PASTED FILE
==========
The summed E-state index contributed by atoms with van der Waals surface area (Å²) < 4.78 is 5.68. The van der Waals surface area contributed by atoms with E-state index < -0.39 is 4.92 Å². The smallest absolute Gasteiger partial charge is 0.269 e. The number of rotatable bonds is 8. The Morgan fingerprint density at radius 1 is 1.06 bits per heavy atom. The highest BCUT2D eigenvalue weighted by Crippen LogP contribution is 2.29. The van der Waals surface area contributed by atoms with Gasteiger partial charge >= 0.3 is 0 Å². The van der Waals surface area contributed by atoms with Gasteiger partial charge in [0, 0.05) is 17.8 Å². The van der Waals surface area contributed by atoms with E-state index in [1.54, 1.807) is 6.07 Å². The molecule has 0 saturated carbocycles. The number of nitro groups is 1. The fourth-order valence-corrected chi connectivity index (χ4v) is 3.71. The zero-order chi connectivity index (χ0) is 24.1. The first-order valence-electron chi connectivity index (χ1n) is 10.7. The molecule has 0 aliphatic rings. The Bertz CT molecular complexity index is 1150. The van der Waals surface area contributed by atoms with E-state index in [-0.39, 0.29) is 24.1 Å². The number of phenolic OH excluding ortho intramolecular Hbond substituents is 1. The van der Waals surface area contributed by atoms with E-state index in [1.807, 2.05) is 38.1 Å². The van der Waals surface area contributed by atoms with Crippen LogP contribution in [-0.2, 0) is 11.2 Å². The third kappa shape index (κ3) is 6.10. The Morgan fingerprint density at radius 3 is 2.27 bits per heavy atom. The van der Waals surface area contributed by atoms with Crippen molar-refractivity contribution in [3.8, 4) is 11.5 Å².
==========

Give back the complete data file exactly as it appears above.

The summed E-state index contributed by atoms with van der Waals surface area (Å²) < 4.78 is 5.68. The van der Waals surface area contributed by atoms with E-state index < -0.39 is 4.92 Å². The smallest absolute Gasteiger partial charge is 0.269 e. The number of rotatable bonds is 8. The Morgan fingerprint density at radius 1 is 1.06 bits per heavy atom. The highest BCUT2D eigenvalue weighted by Crippen LogP contribution is 2.29. The van der Waals surface area contributed by atoms with Gasteiger partial charge >= 0.3 is 0 Å². The van der Waals surface area contributed by atoms with Gasteiger partial charge in [0, 0.05) is 17.8 Å². The van der Waals surface area contributed by atoms with E-state index in [1.54, 1.807) is 6.07 Å². The molecule has 0 saturated carbocycles. The number of nitro groups is 1. The fourth-order valence-corrected chi connectivity index (χ4v) is 3.71. The zero-order chi connectivity index (χ0) is 24.1. The first-order valence-electron chi connectivity index (χ1n) is 10.7. The molecule has 0 aliphatic rings. The Bertz CT molecular complexity index is 1150. The van der Waals surface area contributed by atoms with E-state index in [-0.39, 0.29) is 24.1 Å². The number of phenolic OH excluding ortho intramolecular Hbond substituents is 1. The van der Waals surface area contributed by atoms with E-state index in [1.807, 2.05) is 38.1 Å². The van der Waals surface area contributed by atoms with Crippen LogP contribution in [-0.2, 0) is 11.2 Å². The third kappa shape index (κ3) is 6.10. The Morgan fingerprint density at radius 3 is 2.27 bits per heavy atom. The van der Waals surface area contributed by atoms with Crippen molar-refractivity contribution in [3.8, 4) is 11.5 Å².